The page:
Page:Journal of American Folklore vol. 12.djvu/347
Athabascan Myths, 15
resumed the form of the raven and cried out to the girl, " Once more I cheat you," then he caw-cawed and flew away.
When the girl reported this to her mother the old woman asked her what she meant, and the girl answered that the rich son-in-law was the Raven, who had come to them dressed in his own lime, which the rain had melted, and so exposed the trick.
The Raven was always cheating the people, so they took his beak away from him. After a time he went away up the river and made a raft which he loaded with moss, and came floating down to the camps upon it. He told the people that his head was sore where his beak had been torn off, and that he was lying in the moss to cool it. Then he went away for two or three days, and made several rafts ; as the people saw these coming down the river, they thought that there were a large number of people upon the rafts, who were com- ing to help the Raven regain his beak ; so they held a council and decided to send the beak away in the hands of a young girl, that she might take it to an old woman who lived all alone at some distance from the camp. The Raven concealed himself among them and heard their plans, so when the girl came back he went to the old woman, and told her that the girl wished to have the beak returned. The old woman suspected nothing and gave him his beak, which he put on and flew away, cawing with pleasure at his success. The supposed people that had been seen upon the rafts proved to be nothing but the tufts or hummocks of bog moss which are commonly known as tetes de femmes.
III. THE WOLF AND WOLVERINE.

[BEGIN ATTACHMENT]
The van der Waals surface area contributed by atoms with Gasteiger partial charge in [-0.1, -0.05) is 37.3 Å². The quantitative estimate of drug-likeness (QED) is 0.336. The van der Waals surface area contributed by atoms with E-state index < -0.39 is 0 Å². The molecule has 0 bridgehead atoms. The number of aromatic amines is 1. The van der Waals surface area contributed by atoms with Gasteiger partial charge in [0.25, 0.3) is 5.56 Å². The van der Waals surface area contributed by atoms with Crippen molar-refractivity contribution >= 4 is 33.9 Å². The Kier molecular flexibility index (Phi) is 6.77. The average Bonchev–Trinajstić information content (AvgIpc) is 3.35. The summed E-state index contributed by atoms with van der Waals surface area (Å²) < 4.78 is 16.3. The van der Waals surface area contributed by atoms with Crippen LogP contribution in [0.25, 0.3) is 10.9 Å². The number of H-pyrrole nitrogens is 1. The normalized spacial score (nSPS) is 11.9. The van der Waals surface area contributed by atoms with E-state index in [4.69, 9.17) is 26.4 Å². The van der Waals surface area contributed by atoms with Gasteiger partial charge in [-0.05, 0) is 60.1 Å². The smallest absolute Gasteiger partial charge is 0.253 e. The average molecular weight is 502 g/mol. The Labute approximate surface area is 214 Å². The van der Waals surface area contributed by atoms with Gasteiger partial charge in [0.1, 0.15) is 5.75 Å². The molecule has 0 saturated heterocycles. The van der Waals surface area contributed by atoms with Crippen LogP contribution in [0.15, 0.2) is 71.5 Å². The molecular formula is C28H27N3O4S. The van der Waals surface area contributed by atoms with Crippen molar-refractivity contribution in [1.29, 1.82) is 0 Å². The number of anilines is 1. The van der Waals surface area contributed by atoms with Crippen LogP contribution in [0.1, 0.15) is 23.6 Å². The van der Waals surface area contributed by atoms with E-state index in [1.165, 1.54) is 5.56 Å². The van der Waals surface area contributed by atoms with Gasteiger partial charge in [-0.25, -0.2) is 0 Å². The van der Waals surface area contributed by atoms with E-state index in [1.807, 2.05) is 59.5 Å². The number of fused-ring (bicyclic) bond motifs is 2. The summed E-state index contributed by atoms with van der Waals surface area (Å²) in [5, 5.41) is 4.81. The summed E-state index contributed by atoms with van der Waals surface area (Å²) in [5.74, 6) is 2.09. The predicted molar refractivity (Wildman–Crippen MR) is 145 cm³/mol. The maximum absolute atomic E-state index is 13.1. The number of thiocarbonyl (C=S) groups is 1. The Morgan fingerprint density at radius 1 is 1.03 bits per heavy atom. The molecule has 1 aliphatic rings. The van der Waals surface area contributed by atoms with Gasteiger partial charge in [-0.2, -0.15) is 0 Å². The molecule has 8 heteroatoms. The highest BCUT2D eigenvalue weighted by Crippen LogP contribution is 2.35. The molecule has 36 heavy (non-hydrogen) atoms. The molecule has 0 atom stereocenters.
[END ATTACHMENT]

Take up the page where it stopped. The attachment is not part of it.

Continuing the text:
There was once a Wolverine who married a Wolf, and for some time he was very faithful in providing beaver for food. In the course of time he stayed longer upon his hunting trips, and brought home fewer beaver for his wife to cook. She reproached him for this, and he said that he had to go farther for beaver now, and that was why he was detained so long. His wife thought there was surely some- thing wrong, and decided to watch him. One day, as he set out on one of his hunting trips in his canoe, she followed along the river bank under cover of the forest. At length she saw her husband go ashore with a beaver which he had killed, and with which he entered a tipi that stood by the riverside. When he went away again, the wife went into the camp and saw a Wildcat sitting before the kettle in which the beaver was cooking. She saw that her husband had been un- faithful, and determined to kill the Wildcat. She told the Cat to look into the kettle and she would see herself there ; when the Wild- cat looked into the kettle the Wolf pushed her in, so that her face was burned so severely that death resulted. The Wolf then dragged